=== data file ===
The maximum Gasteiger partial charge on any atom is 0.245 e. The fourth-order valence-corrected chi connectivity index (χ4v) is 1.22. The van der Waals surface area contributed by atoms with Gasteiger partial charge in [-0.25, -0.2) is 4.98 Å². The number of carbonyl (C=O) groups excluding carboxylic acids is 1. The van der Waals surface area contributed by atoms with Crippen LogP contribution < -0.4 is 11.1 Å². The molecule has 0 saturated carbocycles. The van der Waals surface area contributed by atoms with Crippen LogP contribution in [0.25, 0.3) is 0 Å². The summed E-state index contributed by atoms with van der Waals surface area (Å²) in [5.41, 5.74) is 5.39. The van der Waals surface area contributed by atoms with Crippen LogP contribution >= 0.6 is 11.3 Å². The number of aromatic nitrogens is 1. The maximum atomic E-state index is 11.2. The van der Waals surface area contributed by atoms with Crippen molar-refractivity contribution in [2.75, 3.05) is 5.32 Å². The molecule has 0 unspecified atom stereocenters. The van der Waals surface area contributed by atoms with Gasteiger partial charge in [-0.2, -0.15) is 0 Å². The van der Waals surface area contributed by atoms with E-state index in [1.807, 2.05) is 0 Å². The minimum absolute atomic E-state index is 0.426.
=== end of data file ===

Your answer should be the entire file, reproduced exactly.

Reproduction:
The maximum Gasteiger partial charge on any atom is 0.245 e. The fourth-order valence-corrected chi connectivity index (χ4v) is 1.22. The van der Waals surface area contributed by atoms with Gasteiger partial charge in [-0.25, -0.2) is 4.98 Å². The number of carbonyl (C=O) groups excluding carboxylic acids is 1. The van der Waals surface area contributed by atoms with Crippen LogP contribution < -0.4 is 11.1 Å². The molecule has 0 saturated carbocycles. The van der Waals surface area contributed by atoms with Crippen LogP contribution in [0.25, 0.3) is 0 Å². The summed E-state index contributed by atoms with van der Waals surface area (Å²) in [5.41, 5.74) is 5.39. The van der Waals surface area contributed by atoms with Crippen LogP contribution >= 0.6 is 11.3 Å². The number of aromatic nitrogens is 1. The maximum atomic E-state index is 11.2. The van der Waals surface area contributed by atoms with Crippen molar-refractivity contribution in [2.75, 3.05) is 5.32 Å². The molecule has 0 unspecified atom stereocenters. The van der Waals surface area contributed by atoms with Gasteiger partial charge in [-0.2, -0.15) is 0 Å². The van der Waals surface area contributed by atoms with E-state index in [1.807, 2.05) is 0 Å². The minimum absolute atomic E-state index is 0.426.